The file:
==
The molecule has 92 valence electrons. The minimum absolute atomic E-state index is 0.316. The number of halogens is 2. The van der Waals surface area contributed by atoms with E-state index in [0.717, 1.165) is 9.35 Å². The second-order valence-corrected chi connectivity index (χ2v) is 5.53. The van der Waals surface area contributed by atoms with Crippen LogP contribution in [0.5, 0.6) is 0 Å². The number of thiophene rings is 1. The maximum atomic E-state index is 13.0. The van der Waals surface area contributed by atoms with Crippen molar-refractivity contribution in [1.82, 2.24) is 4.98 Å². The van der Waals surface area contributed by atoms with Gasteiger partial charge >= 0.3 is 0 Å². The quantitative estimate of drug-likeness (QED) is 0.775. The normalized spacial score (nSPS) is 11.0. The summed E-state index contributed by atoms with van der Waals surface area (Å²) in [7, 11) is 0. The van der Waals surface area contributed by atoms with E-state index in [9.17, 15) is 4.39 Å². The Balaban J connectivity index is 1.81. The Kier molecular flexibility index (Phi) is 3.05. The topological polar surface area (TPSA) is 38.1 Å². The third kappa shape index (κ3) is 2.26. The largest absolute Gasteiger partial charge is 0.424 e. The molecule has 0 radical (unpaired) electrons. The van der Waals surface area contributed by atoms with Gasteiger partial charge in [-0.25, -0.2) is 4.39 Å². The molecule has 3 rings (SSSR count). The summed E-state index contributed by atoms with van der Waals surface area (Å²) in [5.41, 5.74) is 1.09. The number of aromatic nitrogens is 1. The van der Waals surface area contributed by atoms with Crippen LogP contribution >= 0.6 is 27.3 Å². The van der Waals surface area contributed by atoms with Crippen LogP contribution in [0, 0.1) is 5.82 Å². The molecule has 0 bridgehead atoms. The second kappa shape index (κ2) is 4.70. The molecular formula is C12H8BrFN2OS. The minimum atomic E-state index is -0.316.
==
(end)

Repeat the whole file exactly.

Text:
The molecule has 92 valence electrons. The minimum absolute atomic E-state index is 0.316. The number of halogens is 2. The van der Waals surface area contributed by atoms with E-state index in [0.717, 1.165) is 9.35 Å². The second-order valence-corrected chi connectivity index (χ2v) is 5.53. The van der Waals surface area contributed by atoms with Crippen LogP contribution in [0.5, 0.6) is 0 Å². The number of thiophene rings is 1. The maximum atomic E-state index is 13.0. The van der Waals surface area contributed by atoms with Crippen molar-refractivity contribution in [1.82, 2.24) is 4.98 Å². The van der Waals surface area contributed by atoms with Gasteiger partial charge >= 0.3 is 0 Å². The quantitative estimate of drug-likeness (QED) is 0.775. The normalized spacial score (nSPS) is 11.0. The summed E-state index contributed by atoms with van der Waals surface area (Å²) in [7, 11) is 0. The van der Waals surface area contributed by atoms with E-state index in [9.17, 15) is 4.39 Å². The Balaban J connectivity index is 1.81. The Kier molecular flexibility index (Phi) is 3.05. The topological polar surface area (TPSA) is 38.1 Å². The third kappa shape index (κ3) is 2.26. The largest absolute Gasteiger partial charge is 0.424 e. The molecule has 0 radical (unpaired) electrons. The van der Waals surface area contributed by atoms with Gasteiger partial charge in [-0.25, -0.2) is 4.39 Å². The molecule has 3 rings (SSSR count). The summed E-state index contributed by atoms with van der Waals surface area (Å²) in [5.41, 5.74) is 1.09. The number of aromatic nitrogens is 1. The van der Waals surface area contributed by atoms with Crippen LogP contribution >= 0.6 is 27.3 Å². The van der Waals surface area contributed by atoms with Crippen LogP contribution in [0, 0.1) is 5.82 Å². The molecule has 0 bridgehead atoms. The second kappa shape index (κ2) is 4.70. The molecular formula is C12H8BrFN2OS. The minimum atomic E-state index is -0.316.